U-M Medical School establishes Institute for Heart and Brain Health; Anthony Rosenzweig, M.D., is inaugural director
The U-M Medical School Executive Committee has approved the establishment of the Institute for Heart and Brain Health (IHBH) and the appointment of Anthony Rosenzweig, M.D., as its inaugural director, effective Sept. 1.
The mission for the institute is to become the world’s premier research institute discovering the root causes of heart and brain disease, determining how these organs communicate with each other and developing the treatments of tomorrow. The vision states that our discoveries will propel life-changing new approaches to the prevention and treatment of heart and brain diseases.
This pioneering institute will be dedicated to unraveling the biological mechanisms that the heart and brain have in common, as well as how these organs signal to each other and impact overall clinical outcomes. This effort will benefit from the highly collaborative scientific environment at U-M and resonate with ongoing clinical efforts such as the new hospital in which patients with neurological and cardiovascular diseases will be co-located.
Rosenzweig comes to the U-M after serving as chief of cardiology, co-director of the Corrigan Minehan Heart Center and director of Cardiovascular Research at Massachusetts General Hospital (MGH), as well as the Paul Dudley White Professor of Medicine at Harvard Medical School. In these roles, he oversaw the clinical, academic and research programs within cardiology, and worked closely with the chief of cardiac surgery to manage overall efforts of the MGH Corrigan Minehan Heart Center. Over the past seven years, he has led a transformation of the clinical service model in cardiology, resulting in substantial increases in both clinical activity and margin, recruited ~70 new faculty, raised considerable philanthropic support and substantially increased the division’s extramural research funding.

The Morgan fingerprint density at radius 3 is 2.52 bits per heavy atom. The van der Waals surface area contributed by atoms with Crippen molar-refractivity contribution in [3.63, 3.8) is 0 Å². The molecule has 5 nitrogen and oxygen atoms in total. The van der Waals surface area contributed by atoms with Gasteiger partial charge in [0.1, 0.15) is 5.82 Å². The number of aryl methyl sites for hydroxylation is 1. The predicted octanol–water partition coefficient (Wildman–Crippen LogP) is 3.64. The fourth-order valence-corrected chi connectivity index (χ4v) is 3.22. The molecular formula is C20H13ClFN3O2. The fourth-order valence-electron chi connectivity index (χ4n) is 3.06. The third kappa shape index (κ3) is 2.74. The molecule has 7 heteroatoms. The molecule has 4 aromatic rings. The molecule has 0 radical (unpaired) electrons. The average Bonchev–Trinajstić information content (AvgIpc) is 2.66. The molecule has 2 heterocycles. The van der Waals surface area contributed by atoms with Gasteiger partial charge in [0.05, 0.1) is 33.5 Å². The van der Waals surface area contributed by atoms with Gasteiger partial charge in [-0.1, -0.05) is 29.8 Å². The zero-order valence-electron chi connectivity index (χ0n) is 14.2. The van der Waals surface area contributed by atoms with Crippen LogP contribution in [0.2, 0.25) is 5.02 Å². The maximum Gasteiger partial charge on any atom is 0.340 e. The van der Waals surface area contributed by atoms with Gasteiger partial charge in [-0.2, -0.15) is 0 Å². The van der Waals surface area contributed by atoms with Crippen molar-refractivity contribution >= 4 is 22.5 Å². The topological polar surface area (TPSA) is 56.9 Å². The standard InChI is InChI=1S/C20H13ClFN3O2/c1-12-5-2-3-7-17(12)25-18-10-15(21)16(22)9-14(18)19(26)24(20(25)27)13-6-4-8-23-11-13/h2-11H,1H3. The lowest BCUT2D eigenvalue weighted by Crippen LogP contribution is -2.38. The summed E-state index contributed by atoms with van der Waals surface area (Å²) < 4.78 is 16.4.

After graduating from Harvard College, where he majored in biochemistry and molecular biology, he received his medical degree from Harvard Medical School and completed his residency in internal medicine and fellowship in cardiovascular medicine at MGH. Additional research training included a one-year predoctoral fellowship in neurosciences at the University of Pennsylvania and postdoctoral training at Harvard Medical School.
Rosenzweig’s research has focused on identifying novel mechanisms and therapeutic targets in heart failure, using the exercised heart to understand what keeps hearts healthy. Of particular interest is how dysregulation of common pathways, such as those involved in metabolism, cellular senescence, or inflammation, can drive disease in multiple organs, including the brain and heart, since targeting such pathways could have broad clinical benefits. Rosenzweig is deeply committed to realizing the translational potential of basic science discoveries. His work has led to multiple patent awards, licensed approaches to mutation detection, and new therapeutic strategies being investigated in clinical trials.